White vs. Albino Boxers

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White Vs. Albino Boxers

White boxers are often confused for being albino. Though boxers can be either white-colored or albino, there are some important distinctions between the two. What are these differences, and how can you tell them apart?

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White boxer facts

Boxers come in three different coat colors: fawn, brindle, and white. Around 25 percent of boxer puppies are born all white or almost all white, making this coat color fairly common.

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White boxers are genetically prone to deafness, and it's estimated that 25 to 30 percent of all white boxer dogs are deaf in one or both ears. A dog's ability to hear is made possible by a special layer of cells within the inner ear. This layer of cells and the cells that determine a dog's coat color come from the same source of stem cells. Without these stem cells, the dog's body is unable to produce this specialized layer of auditory cells and is likely to have a white coat.

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White boxers are more likely to have skin conditions, though this may be due to the breed's short coat in general and not necessarily specific to white coloration. White boxers are also prone to sunburn due to their short, light-colored coats. Sun exposure should be limited for these pups, and dog sunscreen can offer extra protection.

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What is albinism?

Albinism is a genetic mutation in which pigmentation of the eyes, coat, and skin is completely absent. Albinism can occur in dogs, cats, humans, rabbits, and other animals, though it is an extremely rare condition. Albinism can be either full (tyrosinase-negative) or partial (tyrosinase-positive). Tyrosinase is an enzyme that is partly responsible for the production of melanin, which gives color to the eyes, skin, and hair. Albinism is a lack or defect of tyrosinase and is caused by a recessive gene that is inherited from both parents.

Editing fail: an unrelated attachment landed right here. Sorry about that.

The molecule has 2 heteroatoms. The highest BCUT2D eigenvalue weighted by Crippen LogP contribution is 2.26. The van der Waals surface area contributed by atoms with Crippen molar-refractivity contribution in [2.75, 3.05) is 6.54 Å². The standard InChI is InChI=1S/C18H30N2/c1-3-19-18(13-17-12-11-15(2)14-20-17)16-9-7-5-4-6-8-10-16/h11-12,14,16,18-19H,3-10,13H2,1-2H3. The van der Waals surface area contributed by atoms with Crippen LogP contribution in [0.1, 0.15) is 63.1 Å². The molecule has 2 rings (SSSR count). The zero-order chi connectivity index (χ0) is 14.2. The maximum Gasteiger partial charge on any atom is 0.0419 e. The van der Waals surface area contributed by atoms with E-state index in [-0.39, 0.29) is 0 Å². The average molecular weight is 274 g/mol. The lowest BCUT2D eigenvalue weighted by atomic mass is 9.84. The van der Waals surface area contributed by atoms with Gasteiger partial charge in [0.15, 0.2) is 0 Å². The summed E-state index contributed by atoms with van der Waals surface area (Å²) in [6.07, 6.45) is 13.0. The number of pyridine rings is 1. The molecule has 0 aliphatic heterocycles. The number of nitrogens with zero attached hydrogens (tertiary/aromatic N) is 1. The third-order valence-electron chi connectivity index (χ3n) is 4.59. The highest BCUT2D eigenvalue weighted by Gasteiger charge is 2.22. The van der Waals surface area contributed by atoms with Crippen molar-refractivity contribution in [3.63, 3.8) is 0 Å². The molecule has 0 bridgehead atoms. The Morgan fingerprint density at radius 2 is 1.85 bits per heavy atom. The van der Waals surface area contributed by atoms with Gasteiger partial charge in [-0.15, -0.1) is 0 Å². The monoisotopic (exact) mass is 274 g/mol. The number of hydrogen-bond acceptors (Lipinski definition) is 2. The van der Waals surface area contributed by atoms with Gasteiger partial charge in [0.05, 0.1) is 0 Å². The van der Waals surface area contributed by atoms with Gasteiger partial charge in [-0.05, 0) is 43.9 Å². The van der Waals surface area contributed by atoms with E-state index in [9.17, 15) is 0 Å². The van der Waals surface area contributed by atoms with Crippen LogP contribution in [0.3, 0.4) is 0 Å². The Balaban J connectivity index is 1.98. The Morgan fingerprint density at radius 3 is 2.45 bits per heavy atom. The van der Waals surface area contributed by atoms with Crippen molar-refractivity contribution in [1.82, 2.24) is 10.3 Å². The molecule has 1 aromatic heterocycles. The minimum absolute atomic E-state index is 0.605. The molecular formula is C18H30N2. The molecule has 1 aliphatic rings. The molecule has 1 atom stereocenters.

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Albinism occurs more frequently in some dog breeds than others, though it is still very uncommon. Dog breeds that are genetically more likely to produce full or partial albino pups are Great Danes, boxers, bull terriers, Dalmatians, corgis, border collies, and sheepdogs.

Two other genes can cause partial albinism: the merle and piebald genes, which usually result in a partially white, partially pigmented coat. Dogs with the merle or piebald genes are also at a higher likelihood of having problems with their vision or hearing.

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Partial albinism can result in a white or light-colored coat, pink skin, and heterochromia (different-colored eyes).
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Albino boxer facts

True albino boxers will have a white coat, but unlike boxers who simply have white coloration, albino dogs' coloring is due to a lack of pigmentation. Since albinism also affects the pigment of the skin and eyes, albino boxers will have pink skin (visible on the mouth, nose, and around the eyes). Both eyes will be light blue, or they may have heterochromia, which is two different-colored eyes. Only genetic testing can determine whether a boxer is truly albino.

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Like white boxers, albino boxers are at a greater risk for deafness due to this genetic condition. However, since albinism can also affect the eyes, albino boxers are more likely to have eye conditions as well. Boxers with albinism may have poor eyesight, partial or total blindness, and/or light sensitivity.

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Because of their short white coat, albino boxers are susceptible to sunburn. They may be more likely to develop skin cancer if they frequently spend too much time in the sun without protection. Albino boxers should have their sun exposure limited, particularly during the hottest months of the year. Products like dog sunscreen, sun-protective shirts, and dog sunglasses or goggles can be helpful for protecting an albino pup, not to mention showing off a great sense of style.

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